Step 5 — Add a “Cookie Notice”
A cookie notice is a requirement for GDPR and EU cookie law compliance.
To add a cookie notice to your site, I recommend this plugin, which features lots of customization + placement options.
Step 6 — Have a Data Removal + Data Breach Emergency Plan
In the event that a website visitor chooses to be “forgotten” — aka have its data removed from your possession — it is useful to have a mechanism in place that allows that to happen automatically via the website. Manually completing that task would be time consuming, especially if you receive multiple requests.
I only use user data for sending + advertising relevant content to people who have opted-in on my email list. Since I use MailChimp to store my email list — and I highly recommend that you do, too — MailChimp handles all of the GDPR compliance for me (so long as I use their GDPR-friendly tools). Users can unsubscribe in one-click + have all of their data erased entirely.
In the event of a data breach, which is something I never expect from a robust platform like MailChimp (but it still happens), they also have policies in place to deal with data breaches from their back-end.
If were to have printed my email list + it got into the wrong hands, I would need to contact the GDPR Supervisory Authority manually within 72 hours of that data breach happening. I’d also have a more personal email sent out to my followers explaining as much detail + direction possible.
Step 7 — Edit Your Analytics
As of Summer 2018, Google Analytics was not GDPR compliance out-of-the-box. This gives you two options:
- Make some manual adjustments within Google Analytics. Here is a helpful article that goes over 5 steps you can take to improve GDPR compliance.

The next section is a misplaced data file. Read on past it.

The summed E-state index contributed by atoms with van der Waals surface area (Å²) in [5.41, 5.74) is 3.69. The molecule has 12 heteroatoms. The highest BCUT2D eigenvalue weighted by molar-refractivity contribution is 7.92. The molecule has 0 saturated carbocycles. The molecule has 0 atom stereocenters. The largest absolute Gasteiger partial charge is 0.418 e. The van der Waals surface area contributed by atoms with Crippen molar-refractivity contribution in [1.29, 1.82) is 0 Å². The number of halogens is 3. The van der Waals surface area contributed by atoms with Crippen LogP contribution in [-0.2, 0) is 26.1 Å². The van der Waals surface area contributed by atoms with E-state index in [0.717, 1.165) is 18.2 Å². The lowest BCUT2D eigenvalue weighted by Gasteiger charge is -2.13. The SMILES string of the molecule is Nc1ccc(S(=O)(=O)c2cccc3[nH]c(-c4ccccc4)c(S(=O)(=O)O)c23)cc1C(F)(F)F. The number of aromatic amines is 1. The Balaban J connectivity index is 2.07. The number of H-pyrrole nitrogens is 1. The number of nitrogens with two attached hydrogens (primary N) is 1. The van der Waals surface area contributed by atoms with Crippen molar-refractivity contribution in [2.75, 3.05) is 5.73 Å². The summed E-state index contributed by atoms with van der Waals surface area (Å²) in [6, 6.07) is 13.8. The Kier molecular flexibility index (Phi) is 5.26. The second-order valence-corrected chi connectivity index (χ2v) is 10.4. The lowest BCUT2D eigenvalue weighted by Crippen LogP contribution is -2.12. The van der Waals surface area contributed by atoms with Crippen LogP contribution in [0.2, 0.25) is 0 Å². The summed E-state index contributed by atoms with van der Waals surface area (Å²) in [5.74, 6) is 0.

- Forego using the Google Analytics script (obtained directly from your GA dashboard) and use this plugin instead, which has an “EU compliance add-on” for their Basic Plan.
Step 8 — Edit Your e-Commerce Platform
I’m not familiar with other e-commerce platforms at-length, but if you’re using WooCommerce on your site, there are steps you can take to be GDPR compliant. Here are some helpful articles:
- WooCommerce and the GDPR (official guide from WooCommerce)
- 12 steps to make a WooCommmerce website GDPR compliant
There is no “one size fits all” solution for GDPR compliance, since every site is made differently. If you would like to learn more about GDPR and compliance in WordPress, here are some great articles:
- The Ultimate Guide to WordPress and GDPR Compliance
- The Lowdown on GDPR Compliance for WordPress Users
- GDPR Compliance Tools in WordPress
- GDPR for U.S. Based Websites
The recommendations above are not exhaustive — even if you follow every suggestion, that doesn’t guarantee your website will be fully GDPR complaint. Full compliance will depend on what plugins, scripts, etc. you are using on your site.
I am not a lawyer — + I don’t play one on the internet. This article should not be considered legal advice. Please consult a lawyer for specific information regarding your website + GDPR compliance.